Reuters FYI

Oh, rats!

May 8, 2015

  You don't have to go home, but you can't stay here. REUTERS/Mike Segar

You don’t have to go home, but you can’t stay here. REUTERS/Mike Segar

New York City is building a better rat trap.

After a pilot program targeting rat colonies proved successful, NYC officials plan to funnel nearly $3 million toward eradicating rodents, tackling the problem at its sources in parks and subways. That being said, recent estimates have put the city’s rat population at 2 million — significantly lower than the previously accepted 8 million number. Hey, we’re not that gross.

How’s a $16 minimum wage sound?

May 7, 2015

  Not in Emeryville! REUTERS/Brian Snyder

Not Emeryville. REUTERS/Brian Snyder

 

Pack your bags, guys, we’re all moving to Emeryville!

The Northern California town plans to raise its minimum wage to $16 by 2019, making it the city with the highest minimum wage in the nation (the current federal minimum wage is $7.25). On the downside, Emeryville is located in the San Francisco Bay Area – which, while beautiful – is so flipping expensive that you’re going to need every last cent if you want to live there.

Delivered in an hour or your order is free

May 6, 2015

  Screengrab/REUTERS

Garlic bread included!?

 

One large pizza. And the police. No toppings.

A Florida woman being held hostage outwitted her captor after placing a cry for help (“911hostage help!” to be precise) on her Pizza Hut app delivery order, Reuters reports. The Pizza Hut store’s manager saw the unusual note and called the cops immediately, actually earning that bogus $2.75 “convenience fee.”

This Thanksgiving, less reason to gobble

May 5, 2015

  Tina Corpus and her daughter Christina shop for turkey at a Walmart store in the Porter Ranch section of Los Angeles November 26, 2013. REUTERS/Kevork Djansezian

Tina Corpus and her daughter Christina shop for turkey at a Walmart store in the Porter Ranch section of Los Angeles November 26, 2013. REUTERS/Kevork Djansezian

John Kerry, a cell phone and a baby elephant

May 4, 2015

Secretary of State John Kerry takes a selfie with a baby elephant while touring the Sheldrick Center Elephant Orphanage at the Nairobi National Park, Sunday, May 3, 2015, in Nairobi, Kenya.  REUTERS/Andrew Harnik/Pool Secretary of State John Kerry takes a selfie with a baby elephant while touring the Sheldrick Center Elephant Orphanage at the Nairobi National Park, Sunday, May 3, 2015, in Nairobi, Kenya. REUTERS/Andrew Harnik/Pool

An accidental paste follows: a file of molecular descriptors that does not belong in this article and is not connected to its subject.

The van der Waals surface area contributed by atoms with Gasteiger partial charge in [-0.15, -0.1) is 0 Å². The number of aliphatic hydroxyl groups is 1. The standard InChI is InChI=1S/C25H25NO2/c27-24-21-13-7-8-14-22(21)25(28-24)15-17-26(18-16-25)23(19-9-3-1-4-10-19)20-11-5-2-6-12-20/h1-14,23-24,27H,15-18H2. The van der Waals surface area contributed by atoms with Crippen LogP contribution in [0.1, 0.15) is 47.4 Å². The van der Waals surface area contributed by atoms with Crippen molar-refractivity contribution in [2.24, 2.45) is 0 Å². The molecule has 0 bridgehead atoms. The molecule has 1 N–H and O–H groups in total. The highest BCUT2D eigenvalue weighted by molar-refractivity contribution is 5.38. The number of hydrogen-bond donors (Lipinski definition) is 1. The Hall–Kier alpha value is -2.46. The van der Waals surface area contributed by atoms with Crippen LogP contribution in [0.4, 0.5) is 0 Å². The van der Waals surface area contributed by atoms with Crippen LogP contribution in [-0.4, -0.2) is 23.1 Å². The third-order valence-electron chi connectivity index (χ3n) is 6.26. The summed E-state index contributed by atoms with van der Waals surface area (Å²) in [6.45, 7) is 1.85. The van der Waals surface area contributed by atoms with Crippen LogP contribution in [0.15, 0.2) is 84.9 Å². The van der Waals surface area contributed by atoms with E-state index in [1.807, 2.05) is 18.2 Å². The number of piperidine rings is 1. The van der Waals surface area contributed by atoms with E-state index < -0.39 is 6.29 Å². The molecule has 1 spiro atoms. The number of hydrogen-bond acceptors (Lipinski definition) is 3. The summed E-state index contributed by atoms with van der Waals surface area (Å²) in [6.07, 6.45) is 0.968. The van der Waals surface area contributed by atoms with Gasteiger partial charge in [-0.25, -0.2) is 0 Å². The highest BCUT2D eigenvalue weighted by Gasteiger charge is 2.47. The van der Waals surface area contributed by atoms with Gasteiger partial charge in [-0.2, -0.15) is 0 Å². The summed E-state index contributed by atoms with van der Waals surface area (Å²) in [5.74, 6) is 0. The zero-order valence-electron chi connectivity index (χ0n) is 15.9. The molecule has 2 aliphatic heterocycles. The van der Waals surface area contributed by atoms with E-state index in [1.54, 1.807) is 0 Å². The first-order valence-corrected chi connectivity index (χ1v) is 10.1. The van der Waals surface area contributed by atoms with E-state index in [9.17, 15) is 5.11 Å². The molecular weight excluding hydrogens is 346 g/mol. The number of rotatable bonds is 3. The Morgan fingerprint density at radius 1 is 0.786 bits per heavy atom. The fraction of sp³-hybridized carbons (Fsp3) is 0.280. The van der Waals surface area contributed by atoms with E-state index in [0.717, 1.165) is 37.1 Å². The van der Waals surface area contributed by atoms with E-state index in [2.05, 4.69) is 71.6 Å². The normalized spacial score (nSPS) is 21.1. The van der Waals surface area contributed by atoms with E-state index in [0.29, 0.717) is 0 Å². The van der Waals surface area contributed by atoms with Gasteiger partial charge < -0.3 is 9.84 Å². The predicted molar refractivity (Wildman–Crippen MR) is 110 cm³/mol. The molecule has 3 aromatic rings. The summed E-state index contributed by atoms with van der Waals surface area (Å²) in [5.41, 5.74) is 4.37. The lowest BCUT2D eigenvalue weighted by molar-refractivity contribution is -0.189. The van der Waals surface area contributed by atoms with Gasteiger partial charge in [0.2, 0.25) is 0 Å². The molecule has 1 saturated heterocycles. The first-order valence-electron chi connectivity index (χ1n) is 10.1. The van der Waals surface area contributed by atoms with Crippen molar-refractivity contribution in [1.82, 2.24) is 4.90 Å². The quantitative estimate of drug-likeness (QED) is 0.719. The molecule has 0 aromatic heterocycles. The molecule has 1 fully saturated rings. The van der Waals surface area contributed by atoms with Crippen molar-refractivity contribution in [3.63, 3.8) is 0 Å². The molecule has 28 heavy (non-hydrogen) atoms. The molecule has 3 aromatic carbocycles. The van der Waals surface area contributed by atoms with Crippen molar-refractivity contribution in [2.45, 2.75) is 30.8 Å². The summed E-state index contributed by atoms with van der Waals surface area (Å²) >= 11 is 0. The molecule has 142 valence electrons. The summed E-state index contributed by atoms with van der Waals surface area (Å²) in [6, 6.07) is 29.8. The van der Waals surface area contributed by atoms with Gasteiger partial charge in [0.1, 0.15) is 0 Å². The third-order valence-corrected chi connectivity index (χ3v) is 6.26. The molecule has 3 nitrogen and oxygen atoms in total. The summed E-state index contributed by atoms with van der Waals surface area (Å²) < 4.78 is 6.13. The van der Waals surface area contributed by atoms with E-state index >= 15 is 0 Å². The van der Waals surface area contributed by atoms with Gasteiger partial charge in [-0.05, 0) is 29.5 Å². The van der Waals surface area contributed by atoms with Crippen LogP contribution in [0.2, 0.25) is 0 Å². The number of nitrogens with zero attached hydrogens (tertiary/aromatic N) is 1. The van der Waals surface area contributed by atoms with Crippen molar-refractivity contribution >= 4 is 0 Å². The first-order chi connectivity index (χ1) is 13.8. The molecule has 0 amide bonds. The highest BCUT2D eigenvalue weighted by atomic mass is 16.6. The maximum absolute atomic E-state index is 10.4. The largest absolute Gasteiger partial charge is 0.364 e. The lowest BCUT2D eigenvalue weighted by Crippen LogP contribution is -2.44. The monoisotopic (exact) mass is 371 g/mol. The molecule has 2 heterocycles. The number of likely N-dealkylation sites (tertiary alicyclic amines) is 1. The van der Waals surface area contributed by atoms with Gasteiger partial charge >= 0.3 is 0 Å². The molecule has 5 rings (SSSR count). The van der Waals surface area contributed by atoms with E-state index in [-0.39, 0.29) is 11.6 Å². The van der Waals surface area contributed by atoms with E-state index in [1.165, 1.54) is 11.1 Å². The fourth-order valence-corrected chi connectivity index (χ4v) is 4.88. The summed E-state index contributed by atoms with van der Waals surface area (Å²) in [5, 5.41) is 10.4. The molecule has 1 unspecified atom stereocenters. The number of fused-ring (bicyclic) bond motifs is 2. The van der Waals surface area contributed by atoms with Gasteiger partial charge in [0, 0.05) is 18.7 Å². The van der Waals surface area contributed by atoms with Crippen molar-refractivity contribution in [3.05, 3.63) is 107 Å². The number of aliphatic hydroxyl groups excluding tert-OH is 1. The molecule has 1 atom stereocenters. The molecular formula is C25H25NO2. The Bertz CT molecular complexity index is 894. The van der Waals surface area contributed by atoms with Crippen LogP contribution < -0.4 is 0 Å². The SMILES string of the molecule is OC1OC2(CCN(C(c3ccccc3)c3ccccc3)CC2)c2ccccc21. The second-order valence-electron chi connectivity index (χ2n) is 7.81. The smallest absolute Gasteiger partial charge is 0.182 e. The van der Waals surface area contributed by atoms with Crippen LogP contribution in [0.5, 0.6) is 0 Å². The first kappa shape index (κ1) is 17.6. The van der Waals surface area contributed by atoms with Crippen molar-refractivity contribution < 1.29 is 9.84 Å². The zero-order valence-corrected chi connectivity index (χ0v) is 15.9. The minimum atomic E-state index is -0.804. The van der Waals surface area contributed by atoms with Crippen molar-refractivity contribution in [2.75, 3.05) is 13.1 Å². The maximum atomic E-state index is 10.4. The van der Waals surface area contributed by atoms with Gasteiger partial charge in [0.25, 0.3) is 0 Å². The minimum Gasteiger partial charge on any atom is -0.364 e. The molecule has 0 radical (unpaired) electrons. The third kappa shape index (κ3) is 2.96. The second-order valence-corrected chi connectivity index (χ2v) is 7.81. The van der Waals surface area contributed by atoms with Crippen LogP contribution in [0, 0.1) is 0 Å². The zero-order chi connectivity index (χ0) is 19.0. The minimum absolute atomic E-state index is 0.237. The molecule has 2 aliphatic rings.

Here’s a picture of John Kerry posing for a selfie with a baby elephant. For this and other stellar photography, check out the Reuters pictures editor’s slideshow here.

A high drama on Everest

May 1, 2015

A body bag containing the body of a climber is carried from a helicopter in the Himalayan tourist town of Lukla April 29, 2015. REUTERS/Frank Jack Daniel

The kids aren’t alright (with the American legal system)

April 30, 2015

  A figure of a child holding an open book decorates a flagpole at the U.S. Supreme Court building in Washington October 5, 2014. REUTERS/Jonathan Ernst

A figure of a child holding an open book decorates a flagpole at the Supreme Court. October 5, 2014. REUTERS/Jonathan Ernst

Water, water — nowhere

April 29, 2015

  A visitor walks near the receding waters at Folsom Lake, which is 17 percent of its capacity, in Folsom, California January 22, 2014. REUTERS/Robert Galbraith

A visitor walks near the receding waters at Folsom Lake, which is 17 percent of its capacity, in Folsom, California January 22, 2014. REUTERS/Robert Galbraith

Helping out the bird brains

April 28, 2015

  The sun rises through a dense morning fog covering the New York area as a bird perches on a statue in Hoboken, New Jersey, January 15, 2014. REUTERS/Gary Hershorn

The sun rises through a dense morning fog covering the New York area as a bird perches on a statue in Hoboken, New Jersey, January 15, 2014. REUTERS/Gary Hershorn

No whines, just wine

April 27, 2015

  Screengrab/REUTERS

Screengrab/REUTERS

A set of six bottles of Petrus 1982 wine sold at auction for 20,000 pounds — or roughly $30,000 — or about a hundred bucks a sip, depending on your drinking style. Experts say it’s not a terrible investment, believe it or not, as the rare wine market can yield returns of up to 25 percent.